Can you break bad work habits? Part 2

by | Nov 18, 2014 | Uncategorised

Last week we took steps together to identify our ‘bad’ office habits. What did you notice? What is the most important habit you are replacing this week?
You might be surprised to notice how much you have already done to replace it. Choose the habit you are replacing and let’s complete the remainder of this simple five step process and…

Embrace ‘Good’ Habits

3. Stop it dead in its tracks. Sometimes it is as simple as recognising it, next time you find yourself carrying out the habit, say to yourself, “Stop!” If you have the luxury of yelling it aloud, do it. If you’re in a public office, say it in your head (rather than risk looking crazy :)). It can also help to create a physical or graphical reminder that represents the negative outcome of the habit – like the way wasting time keeps you stuck late at the office and you miss valuable time with your loved ones. Next time you allow yourself to be constantly interrupted by emails, you’ll at least think twice and prioritise what’s really urgent and important.

4. Replace your bad habit with something good for you. Because office life is conducive to repetition, the same routine that created your habit might help you replace it with something useful. Instead of reaching for a coffee or chocolate, or rather than participating in gossip and complaints, do something that’s good for you (take reaching for water or saying something you are grateful for) another example could be every time you receive a new email, instead of dropping what you’re working on, take a deep breath and clear your mind. Another positive work ritual, one that helps reduce eye strain, is practicing the 20/20/20 rule. For every 20 minutes of staring at a computer screen or document, look 20 feet away for 20 seconds. From breathing to stretching to resting your eyes, there are a million positive things you can do while at work.

5. Hang in there! Some habits are deeply embedded, so don’t expect to replace them overnight. Focus on being vigilantly and persistent. Most habits can be broken in 21 days. Habits can be powerful, so why not have them work for you rather than against you? Master the art of habit replacement, see yourself doing the new habit over and over again and now watch your work experience improve as you take key steps to…

“be the difference that makes the difference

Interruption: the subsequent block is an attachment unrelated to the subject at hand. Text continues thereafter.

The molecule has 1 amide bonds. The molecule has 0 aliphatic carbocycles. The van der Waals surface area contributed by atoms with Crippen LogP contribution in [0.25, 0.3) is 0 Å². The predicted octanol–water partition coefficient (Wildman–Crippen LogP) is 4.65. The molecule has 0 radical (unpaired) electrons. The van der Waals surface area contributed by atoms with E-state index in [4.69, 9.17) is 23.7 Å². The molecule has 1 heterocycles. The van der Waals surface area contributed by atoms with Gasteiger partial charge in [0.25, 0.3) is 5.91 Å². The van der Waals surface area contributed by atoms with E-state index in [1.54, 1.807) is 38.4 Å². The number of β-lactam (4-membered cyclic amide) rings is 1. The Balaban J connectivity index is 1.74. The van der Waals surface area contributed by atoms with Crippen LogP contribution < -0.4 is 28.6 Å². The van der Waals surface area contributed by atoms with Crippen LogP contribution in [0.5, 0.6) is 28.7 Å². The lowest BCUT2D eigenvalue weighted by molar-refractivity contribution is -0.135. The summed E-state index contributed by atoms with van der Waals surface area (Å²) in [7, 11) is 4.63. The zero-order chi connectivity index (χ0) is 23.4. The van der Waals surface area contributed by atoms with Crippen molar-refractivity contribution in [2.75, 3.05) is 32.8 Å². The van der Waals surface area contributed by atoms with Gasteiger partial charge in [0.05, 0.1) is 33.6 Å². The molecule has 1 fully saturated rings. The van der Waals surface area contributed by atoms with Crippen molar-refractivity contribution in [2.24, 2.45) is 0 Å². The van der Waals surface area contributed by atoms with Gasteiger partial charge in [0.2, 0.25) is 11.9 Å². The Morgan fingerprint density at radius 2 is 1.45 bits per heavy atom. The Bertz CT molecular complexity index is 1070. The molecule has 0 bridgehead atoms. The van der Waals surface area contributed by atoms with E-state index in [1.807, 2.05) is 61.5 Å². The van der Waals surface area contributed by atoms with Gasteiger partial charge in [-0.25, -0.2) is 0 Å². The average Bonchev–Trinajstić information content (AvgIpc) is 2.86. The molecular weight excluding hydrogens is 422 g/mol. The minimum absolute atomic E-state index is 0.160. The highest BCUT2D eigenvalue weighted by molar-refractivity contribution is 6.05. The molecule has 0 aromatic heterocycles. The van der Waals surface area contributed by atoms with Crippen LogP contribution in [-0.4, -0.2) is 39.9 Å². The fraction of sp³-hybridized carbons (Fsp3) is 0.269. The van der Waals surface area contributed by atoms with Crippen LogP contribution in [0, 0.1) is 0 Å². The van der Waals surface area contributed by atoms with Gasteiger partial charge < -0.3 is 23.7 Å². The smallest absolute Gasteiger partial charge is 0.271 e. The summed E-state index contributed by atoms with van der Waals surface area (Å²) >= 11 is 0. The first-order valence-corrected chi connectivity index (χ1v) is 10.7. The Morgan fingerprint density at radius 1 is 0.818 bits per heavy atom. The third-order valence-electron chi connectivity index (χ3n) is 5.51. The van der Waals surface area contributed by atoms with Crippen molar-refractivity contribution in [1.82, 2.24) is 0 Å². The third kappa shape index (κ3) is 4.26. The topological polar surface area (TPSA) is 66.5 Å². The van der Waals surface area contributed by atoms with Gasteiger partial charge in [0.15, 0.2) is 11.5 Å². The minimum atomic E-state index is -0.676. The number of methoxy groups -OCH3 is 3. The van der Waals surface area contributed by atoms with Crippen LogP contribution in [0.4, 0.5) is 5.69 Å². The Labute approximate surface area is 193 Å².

NOTE: The information in my blog may be freely shared and re-used in any online or offline publication, provided it is accompanied by the following credit line: This was written by Dr Sharon King Gabrielides, and originally appeared in her free bi-weekly  ‘Key Steps Food for Thought Blog’ available on the Key Steps website.

Dr Sharon King Gabrielides, EQ Expert, Founder and CEO

Sharon is a dynamic facilitator, speaker and executive coach with over 25 years’ experience in leadership development and organisational transformation. Her PhD thesis contributed a framework for holistic and sustainable leadership development that was published by Rutgers University in the USA. She is faculty of numerous business schools and highly sought-after by leading corporates because she works hand-in-hand with them to create sustainable results and long-term success. In 2020, Sharon was inducted into the Educators Hall of Fame, which is a lifetime achievement award, recognising excellence and her contribution to the field.

Sharon is one of only three women in South Africa to hold the title of Certified Speaking Professional (CSP) – the Oscar of the speaking industry. She is also a COMENSA Master Practitioner (CMP), a qualified Modern Classroom Certified Trainer (MCCT™) and an accredited Global Virtual Speaker. Sharon is also a registered Education, Training and Development Practitioner (ETDP), holds an Honours degree in Psychology and practices as an NLP master practitioner.

Most important to Sharon is that she has become known for her genuinely caring manner, practical and transformational approach, and for providing valuable tools and that allow people to take Key Steps to really… ‘be the difference that makes the difference.’